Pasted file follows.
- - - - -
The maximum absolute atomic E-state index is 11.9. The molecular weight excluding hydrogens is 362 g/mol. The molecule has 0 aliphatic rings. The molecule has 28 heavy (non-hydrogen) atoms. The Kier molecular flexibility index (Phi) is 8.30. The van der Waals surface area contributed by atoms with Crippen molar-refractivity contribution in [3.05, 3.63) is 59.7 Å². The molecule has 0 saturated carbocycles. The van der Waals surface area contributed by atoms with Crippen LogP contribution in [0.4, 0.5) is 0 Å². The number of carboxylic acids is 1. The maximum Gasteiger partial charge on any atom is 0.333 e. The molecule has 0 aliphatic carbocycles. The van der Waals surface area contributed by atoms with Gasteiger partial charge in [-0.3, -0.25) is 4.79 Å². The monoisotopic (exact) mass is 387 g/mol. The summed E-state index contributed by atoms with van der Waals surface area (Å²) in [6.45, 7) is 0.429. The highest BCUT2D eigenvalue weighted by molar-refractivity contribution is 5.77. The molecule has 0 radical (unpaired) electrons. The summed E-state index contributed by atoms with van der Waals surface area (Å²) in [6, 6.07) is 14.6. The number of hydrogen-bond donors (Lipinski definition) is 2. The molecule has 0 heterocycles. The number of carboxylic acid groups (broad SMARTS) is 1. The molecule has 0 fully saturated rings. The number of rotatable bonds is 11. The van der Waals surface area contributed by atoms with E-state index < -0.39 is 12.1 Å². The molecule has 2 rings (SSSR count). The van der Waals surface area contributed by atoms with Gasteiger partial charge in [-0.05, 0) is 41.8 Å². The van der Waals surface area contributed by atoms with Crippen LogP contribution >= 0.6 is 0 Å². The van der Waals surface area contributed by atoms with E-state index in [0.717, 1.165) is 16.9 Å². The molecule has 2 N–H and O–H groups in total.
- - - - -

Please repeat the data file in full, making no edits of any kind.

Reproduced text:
The maximum absolute atomic E-state index is 11.9. The molecular weight excluding hydrogens is 362 g/mol. The molecule has 0 aliphatic rings. The molecule has 28 heavy (non-hydrogen) atoms. The Kier molecular flexibility index (Phi) is 8.30. The van der Waals surface area contributed by atoms with Crippen molar-refractivity contribution in [3.05, 3.63) is 59.7 Å². The molecule has 0 saturated carbocycles. The van der Waals surface area contributed by atoms with Crippen LogP contribution in [0.4, 0.5) is 0 Å². The number of carboxylic acids is 1. The maximum Gasteiger partial charge on any atom is 0.333 e. The molecule has 0 aliphatic carbocycles. The van der Waals surface area contributed by atoms with Gasteiger partial charge in [-0.3, -0.25) is 4.79 Å². The monoisotopic (exact) mass is 387 g/mol. The summed E-state index contributed by atoms with van der Waals surface area (Å²) in [6.45, 7) is 0.429. The highest BCUT2D eigenvalue weighted by molar-refractivity contribution is 5.77. The molecule has 0 radical (unpaired) electrons. The summed E-state index contributed by atoms with van der Waals surface area (Å²) in [6, 6.07) is 14.6. The number of hydrogen-bond donors (Lipinski definition) is 2. The molecule has 0 heterocycles. The number of carboxylic acid groups (broad SMARTS) is 1. The molecule has 0 fully saturated rings. The number of rotatable bonds is 11. The van der Waals surface area contributed by atoms with E-state index < -0.39 is 12.1 Å². The molecule has 2 rings (SSSR count). The van der Waals surface area contributed by atoms with Gasteiger partial charge in [-0.05, 0) is 41.8 Å². The van der Waals surface area contributed by atoms with Crippen LogP contribution >= 0.6 is 0 Å². The van der Waals surface area contributed by atoms with E-state index in [0.717, 1.165) is 16.9 Å². The molecule has 2 N–H and O–H groups in total.